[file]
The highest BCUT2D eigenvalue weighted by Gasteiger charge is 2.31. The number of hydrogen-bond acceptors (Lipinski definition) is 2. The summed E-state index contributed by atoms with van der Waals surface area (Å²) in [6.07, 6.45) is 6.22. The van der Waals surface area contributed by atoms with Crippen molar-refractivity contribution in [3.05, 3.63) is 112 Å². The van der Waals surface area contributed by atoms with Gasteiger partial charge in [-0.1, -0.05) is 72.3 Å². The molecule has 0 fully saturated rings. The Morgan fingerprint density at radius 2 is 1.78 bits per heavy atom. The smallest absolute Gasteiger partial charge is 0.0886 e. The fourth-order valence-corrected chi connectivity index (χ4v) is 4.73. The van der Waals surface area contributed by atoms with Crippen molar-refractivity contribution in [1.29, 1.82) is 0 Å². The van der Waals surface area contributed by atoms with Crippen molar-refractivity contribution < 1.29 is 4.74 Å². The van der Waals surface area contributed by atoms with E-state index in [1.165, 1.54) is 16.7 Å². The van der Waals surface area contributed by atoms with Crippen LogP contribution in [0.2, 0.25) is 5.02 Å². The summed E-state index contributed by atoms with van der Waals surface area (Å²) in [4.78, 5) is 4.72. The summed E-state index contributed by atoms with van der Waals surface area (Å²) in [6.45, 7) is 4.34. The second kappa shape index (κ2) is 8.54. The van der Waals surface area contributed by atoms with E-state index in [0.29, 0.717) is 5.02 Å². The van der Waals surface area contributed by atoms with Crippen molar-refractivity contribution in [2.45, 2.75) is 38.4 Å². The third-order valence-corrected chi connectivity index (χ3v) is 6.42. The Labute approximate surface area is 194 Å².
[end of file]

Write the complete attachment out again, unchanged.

The highest BCUT2D eigenvalue weighted by Gasteiger charge is 2.31. The number of hydrogen-bond acceptors (Lipinski definition) is 2. The summed E-state index contributed by atoms with van der Waals surface area (Å²) in [6.07, 6.45) is 6.22. The van der Waals surface area contributed by atoms with Crippen molar-refractivity contribution in [3.05, 3.63) is 112 Å². The van der Waals surface area contributed by atoms with Gasteiger partial charge in [-0.1, -0.05) is 72.3 Å². The molecule has 0 fully saturated rings. The Morgan fingerprint density at radius 2 is 1.78 bits per heavy atom. The smallest absolute Gasteiger partial charge is 0.0886 e. The fourth-order valence-corrected chi connectivity index (χ4v) is 4.73. The van der Waals surface area contributed by atoms with Crippen molar-refractivity contribution in [1.29, 1.82) is 0 Å². The van der Waals surface area contributed by atoms with Crippen molar-refractivity contribution < 1.29 is 4.74 Å². The van der Waals surface area contributed by atoms with E-state index in [1.165, 1.54) is 16.7 Å². The van der Waals surface area contributed by atoms with Crippen LogP contribution in [0.2, 0.25) is 5.02 Å². The summed E-state index contributed by atoms with van der Waals surface area (Å²) in [4.78, 5) is 4.72. The summed E-state index contributed by atoms with van der Waals surface area (Å²) in [6.45, 7) is 4.34. The second kappa shape index (κ2) is 8.54. The van der Waals surface area contributed by atoms with E-state index in [0.29, 0.717) is 5.02 Å². The van der Waals surface area contributed by atoms with Crippen molar-refractivity contribution in [2.45, 2.75) is 38.4 Å². The third-order valence-corrected chi connectivity index (χ3v) is 6.42. The Labute approximate surface area is 194 Å².